One of the hardest tasks in all of television must be bringing a daytime drama to a close. In other realms of entertainment, plays and musicals can be resurrected through countless revivals. Primetime TV shows can come and go, yet have the potential to be re-imagined or rebooted for the small or big screen. The biggest box office disasters can live on via countless direct-to-DVD sequels. Radio hosts and their dubiously talented sidekicks can be fired for the most hateful commentary, yet live on with the same formats other stations to be spiteful for another day.
With the exception of Dark Shadows, once a soap opera is canceled it is gone forever. During my time I've watched some of my favorites disappear: The City, Port Charles, Generations, Texas, and — in my opinion — two of the genre's titans, Santa Barbara and The Edge of Night. Many of you are still missing your own beloved shows over the last three decades as well. Fans of Capitol, Love of Life, Sunset Beach, Passions, Search for Tomorrow, and the still mourned Another World among others express their loss as if there yet remains a certain kind of grief that has not yet abated after all these years. Soon we will lose another giant among soaps: in less than ten short weeks, Guiding Light will shine for the last time on CBS. READ MORE
The End of an Era. On August 19, 2009 The Paley Center for Media will be hosting an event to say goodbye to broadcasting's longest running program, Guiding Light. Attending the evening, will be GL executive producer Ellen Wheeler, head writer Jill Lorie Hurst, and actors Kim Zimmer, Robert Newman and Grant Aleksander, with other panelists to be announced. A clip from the finale will be shown as part of the planned activities. For more information visit the Paley Center online here. Thanks Daisy Clover for the tip!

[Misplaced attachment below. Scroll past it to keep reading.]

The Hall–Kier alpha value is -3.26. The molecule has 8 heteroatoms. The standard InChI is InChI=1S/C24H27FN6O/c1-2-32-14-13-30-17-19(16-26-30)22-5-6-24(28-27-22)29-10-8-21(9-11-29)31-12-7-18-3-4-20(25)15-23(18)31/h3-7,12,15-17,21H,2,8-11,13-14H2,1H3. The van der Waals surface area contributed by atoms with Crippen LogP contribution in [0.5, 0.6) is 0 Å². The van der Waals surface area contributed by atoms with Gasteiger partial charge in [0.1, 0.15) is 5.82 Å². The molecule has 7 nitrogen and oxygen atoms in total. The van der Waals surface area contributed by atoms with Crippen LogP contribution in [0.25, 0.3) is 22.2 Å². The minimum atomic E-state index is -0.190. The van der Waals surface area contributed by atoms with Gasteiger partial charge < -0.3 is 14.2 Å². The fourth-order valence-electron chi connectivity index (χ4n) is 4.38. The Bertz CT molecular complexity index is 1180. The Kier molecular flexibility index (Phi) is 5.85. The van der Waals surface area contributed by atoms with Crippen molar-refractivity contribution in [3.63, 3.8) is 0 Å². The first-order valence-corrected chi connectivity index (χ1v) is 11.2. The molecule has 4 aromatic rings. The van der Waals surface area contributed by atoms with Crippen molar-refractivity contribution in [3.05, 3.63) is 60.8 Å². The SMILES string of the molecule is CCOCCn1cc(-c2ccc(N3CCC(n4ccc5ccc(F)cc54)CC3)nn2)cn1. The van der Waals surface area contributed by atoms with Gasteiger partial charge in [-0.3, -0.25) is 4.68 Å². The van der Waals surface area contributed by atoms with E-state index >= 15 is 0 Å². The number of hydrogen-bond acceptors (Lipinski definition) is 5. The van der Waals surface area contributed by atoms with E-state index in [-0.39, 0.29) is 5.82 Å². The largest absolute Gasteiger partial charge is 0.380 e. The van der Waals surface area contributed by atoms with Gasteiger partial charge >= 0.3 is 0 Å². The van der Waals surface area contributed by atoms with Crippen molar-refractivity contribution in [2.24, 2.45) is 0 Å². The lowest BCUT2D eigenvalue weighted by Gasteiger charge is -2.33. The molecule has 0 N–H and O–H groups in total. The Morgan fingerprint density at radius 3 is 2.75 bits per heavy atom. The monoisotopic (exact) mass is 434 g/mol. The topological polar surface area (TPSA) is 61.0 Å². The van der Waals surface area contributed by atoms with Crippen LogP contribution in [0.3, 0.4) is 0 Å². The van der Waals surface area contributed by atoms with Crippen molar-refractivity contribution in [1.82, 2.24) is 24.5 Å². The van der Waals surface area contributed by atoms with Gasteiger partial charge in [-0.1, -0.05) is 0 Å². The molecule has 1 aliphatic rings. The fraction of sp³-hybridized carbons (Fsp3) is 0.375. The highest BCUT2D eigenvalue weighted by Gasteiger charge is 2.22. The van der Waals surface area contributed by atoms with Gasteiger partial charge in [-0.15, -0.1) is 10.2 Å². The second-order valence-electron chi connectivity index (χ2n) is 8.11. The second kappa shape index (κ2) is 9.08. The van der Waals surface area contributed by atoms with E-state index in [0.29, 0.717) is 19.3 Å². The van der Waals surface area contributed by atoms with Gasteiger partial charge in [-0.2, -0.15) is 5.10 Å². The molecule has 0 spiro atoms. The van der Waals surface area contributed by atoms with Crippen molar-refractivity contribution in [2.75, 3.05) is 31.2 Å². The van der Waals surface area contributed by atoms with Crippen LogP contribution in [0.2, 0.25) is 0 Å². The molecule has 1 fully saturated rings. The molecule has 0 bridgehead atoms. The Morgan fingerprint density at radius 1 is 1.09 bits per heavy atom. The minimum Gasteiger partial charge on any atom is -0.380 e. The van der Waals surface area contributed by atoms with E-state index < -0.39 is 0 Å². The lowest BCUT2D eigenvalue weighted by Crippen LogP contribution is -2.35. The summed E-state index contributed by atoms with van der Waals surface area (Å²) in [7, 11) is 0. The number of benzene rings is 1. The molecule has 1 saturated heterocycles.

In Michael Fairman's new interview with Crystal Chappell for Advocate.com he mentions how awesome it would be for Days of Our Lives ot snap up the other half of the insanely popular Otalia, Jessica Leccia.
You told Jessica you were going to go back to Days. How did that go?
I did tell Jessica, and she texted me back and said, Yay! Employment. You know, that is what we all wish for each other. It was funny. I had this wonderful news breaking last Friday. I am so lucky as an actor to have a job these days, but I really thought it hit me hard. I am the first one to announce: Hey, I’m going over here, and you could kind of see that people were so happy for me, but there was a weight that fell on the group. I kind of felt it all weekend. I am vacillating between extreme relief and joy and excitement about going back and trying something old and making it new again. At the same time I was feeling devastated. So, it was this weird emotional breakup at some level. READ MORE
Hot on the heels of my admittedly scathing review of Friday's ultra-campy, Scooby Doo meets The Munsters inspired episode of All My Children which culminated in the murder of Stuart (Not Adam) Chandler, I finally had the opportunity to catch up with Guiding Light, which had its own less heralded "Who Killed Edmund Winslow?" whodunit kick off.
Since I received a little bit of blow back for my harsh (and well-deserved) criticism of AMC, I'd like to take the opportunity to explain why Springfield's simultaneous murder mystery is infinitely superior to Pine Valley's. READ MORE